One of the smartest things a person can do if stopped by a police officer is decline consent to a search – be it of your vehicle, your home or your persons.
It may not prevent the search from taking place. It may not even prevent your arrest. But clearly refusing a search will provide your Fort Lauderdale defense attorney with grounds upon which to request a suppression of evidence. If evidence is suppressed, it can’t be used against you and you have a better chance of seeing the charges dismissed or significantly reduced.
Relevant grounds for suppression would be if the officer failed to follow lawful procedure in conducting the search after consent was refused. However, if you consent to the search – as police will no doubt pressure you to do – all bets are off. By consenting to a search, you effectively waive your right to fight it later.
Officers on the scene will no doubt try to persuade you that consent is best. They may say perhaps that “coming clean now” could help your case. Do not buy this. The only case it will help is the one against you. What’s more, even if a refusal to consent heightens an officer’s suspicions, it is your constitutional right and your exercise of it cannot be used against you in court.
A perfect example of this happened recently in Texas, where a man had recently been convicted for being a felon in possession of a firearm.
However, the conviction in United States v. Guzman was vacated early this month by the U.S. Court of Appeals for the Fifth Circuit on the grounds that the lower court had refused to make a factual finding regarding the traffic stop that could have had a definitive outcome on the suppression hearing.
Here’s what we know of the Guzman case:
In the spring of 2010, officers in Dallas went to a home in their district to investigate a tip that methamphetamine was being sold there. Upon the officers’ arrival, they found defendant Guzman in the driver’s seat of a vehicle that was parked in the driveway. Guzman exited the car when he saw the officers approach.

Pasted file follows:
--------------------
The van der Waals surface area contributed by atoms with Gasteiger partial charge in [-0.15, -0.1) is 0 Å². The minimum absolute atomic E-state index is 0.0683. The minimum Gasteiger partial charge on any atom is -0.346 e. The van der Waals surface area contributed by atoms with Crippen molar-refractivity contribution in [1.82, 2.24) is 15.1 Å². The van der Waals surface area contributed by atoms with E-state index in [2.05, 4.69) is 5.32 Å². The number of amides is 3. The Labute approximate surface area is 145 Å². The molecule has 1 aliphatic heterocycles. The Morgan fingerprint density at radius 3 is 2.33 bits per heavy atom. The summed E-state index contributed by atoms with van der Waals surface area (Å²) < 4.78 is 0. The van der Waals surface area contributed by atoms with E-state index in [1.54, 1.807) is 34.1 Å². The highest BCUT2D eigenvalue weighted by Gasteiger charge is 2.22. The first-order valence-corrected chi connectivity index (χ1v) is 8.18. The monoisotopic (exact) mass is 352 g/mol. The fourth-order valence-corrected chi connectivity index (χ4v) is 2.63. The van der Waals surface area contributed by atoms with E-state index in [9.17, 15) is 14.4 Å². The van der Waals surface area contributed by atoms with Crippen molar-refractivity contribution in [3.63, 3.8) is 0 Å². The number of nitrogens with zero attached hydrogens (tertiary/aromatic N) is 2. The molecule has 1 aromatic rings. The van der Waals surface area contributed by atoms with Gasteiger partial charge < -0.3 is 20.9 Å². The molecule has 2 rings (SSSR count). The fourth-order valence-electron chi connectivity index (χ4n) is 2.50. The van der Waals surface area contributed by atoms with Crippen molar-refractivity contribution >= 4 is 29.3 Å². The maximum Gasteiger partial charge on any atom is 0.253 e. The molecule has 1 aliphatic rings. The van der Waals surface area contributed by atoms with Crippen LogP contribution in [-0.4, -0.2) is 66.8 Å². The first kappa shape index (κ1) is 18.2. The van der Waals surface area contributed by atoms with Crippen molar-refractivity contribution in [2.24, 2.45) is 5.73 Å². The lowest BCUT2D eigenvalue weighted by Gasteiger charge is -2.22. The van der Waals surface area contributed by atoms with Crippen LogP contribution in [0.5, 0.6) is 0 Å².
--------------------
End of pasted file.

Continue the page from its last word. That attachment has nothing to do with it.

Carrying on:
Officers would later describe him as “very cooperative.” The officers would contend that Guzman provided consent to search the vehicle, offering to them that there were no drugs in the vehicle, but there was a firearm. Officers found a firearm, but no drugs. Officers then ran Guzman’s prior criminal history, and found he had eight felony convictions. As such, he was barred from being in possession of a firearm.
The defendant pleaded not guilty to a federal charge of being a felon in possession of a firearm.
Prior to the trial, prosecutors filed notice that they intended to introduce evidence regarding the defendant’s own admission to knowingly possessing a firearm and also the gun found during the search.
The defendant, however, moved to suppress both the seized firearm and any statements arising from the search of his vehicle, arguing that he had not given consent.